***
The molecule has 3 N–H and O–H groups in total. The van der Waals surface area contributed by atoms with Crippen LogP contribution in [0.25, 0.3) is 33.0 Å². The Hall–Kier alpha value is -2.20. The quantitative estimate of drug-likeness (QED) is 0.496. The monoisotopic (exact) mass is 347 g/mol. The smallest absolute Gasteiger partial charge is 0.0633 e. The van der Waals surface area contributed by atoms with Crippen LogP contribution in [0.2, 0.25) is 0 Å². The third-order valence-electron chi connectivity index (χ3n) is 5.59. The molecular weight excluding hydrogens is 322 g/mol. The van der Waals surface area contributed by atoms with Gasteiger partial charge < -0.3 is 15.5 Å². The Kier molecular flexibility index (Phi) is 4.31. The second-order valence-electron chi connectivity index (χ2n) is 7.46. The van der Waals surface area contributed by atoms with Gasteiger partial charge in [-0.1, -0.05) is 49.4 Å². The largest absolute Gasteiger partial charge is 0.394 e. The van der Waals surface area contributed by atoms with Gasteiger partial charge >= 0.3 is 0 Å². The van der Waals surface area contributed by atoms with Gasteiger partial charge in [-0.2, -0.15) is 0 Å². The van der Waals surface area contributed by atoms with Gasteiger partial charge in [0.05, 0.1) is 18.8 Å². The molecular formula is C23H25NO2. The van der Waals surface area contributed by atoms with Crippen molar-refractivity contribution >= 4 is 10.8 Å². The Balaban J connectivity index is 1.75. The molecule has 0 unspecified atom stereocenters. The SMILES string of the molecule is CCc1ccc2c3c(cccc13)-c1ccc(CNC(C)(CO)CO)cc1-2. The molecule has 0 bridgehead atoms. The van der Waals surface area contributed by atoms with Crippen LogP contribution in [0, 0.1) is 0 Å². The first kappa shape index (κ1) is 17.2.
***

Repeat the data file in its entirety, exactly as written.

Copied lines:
The molecule has 3 N–H and O–H groups in total. The van der Waals surface area contributed by atoms with Crippen LogP contribution in [0.25, 0.3) is 33.0 Å². The Hall–Kier alpha value is -2.20. The quantitative estimate of drug-likeness (QED) is 0.496. The monoisotopic (exact) mass is 347 g/mol. The smallest absolute Gasteiger partial charge is 0.0633 e. The van der Waals surface area contributed by atoms with Crippen LogP contribution in [0.2, 0.25) is 0 Å². The third-order valence-electron chi connectivity index (χ3n) is 5.59. The molecular weight excluding hydrogens is 322 g/mol. The van der Waals surface area contributed by atoms with Gasteiger partial charge < -0.3 is 15.5 Å². The Kier molecular flexibility index (Phi) is 4.31. The second-order valence-electron chi connectivity index (χ2n) is 7.46. The van der Waals surface area contributed by atoms with Gasteiger partial charge in [-0.1, -0.05) is 49.4 Å². The largest absolute Gasteiger partial charge is 0.394 e. The van der Waals surface area contributed by atoms with Gasteiger partial charge >= 0.3 is 0 Å². The van der Waals surface area contributed by atoms with Gasteiger partial charge in [-0.2, -0.15) is 0 Å². The van der Waals surface area contributed by atoms with Gasteiger partial charge in [0.05, 0.1) is 18.8 Å². The molecular formula is C23H25NO2. The van der Waals surface area contributed by atoms with Crippen molar-refractivity contribution >= 4 is 10.8 Å². The Balaban J connectivity index is 1.75. The molecule has 0 unspecified atom stereocenters. The SMILES string of the molecule is CCc1ccc2c3c(cccc13)-c1ccc(CNC(C)(CO)CO)cc1-2. The molecule has 0 bridgehead atoms. The van der Waals surface area contributed by atoms with Crippen LogP contribution in [0, 0.1) is 0 Å². The first kappa shape index (κ1) is 17.2.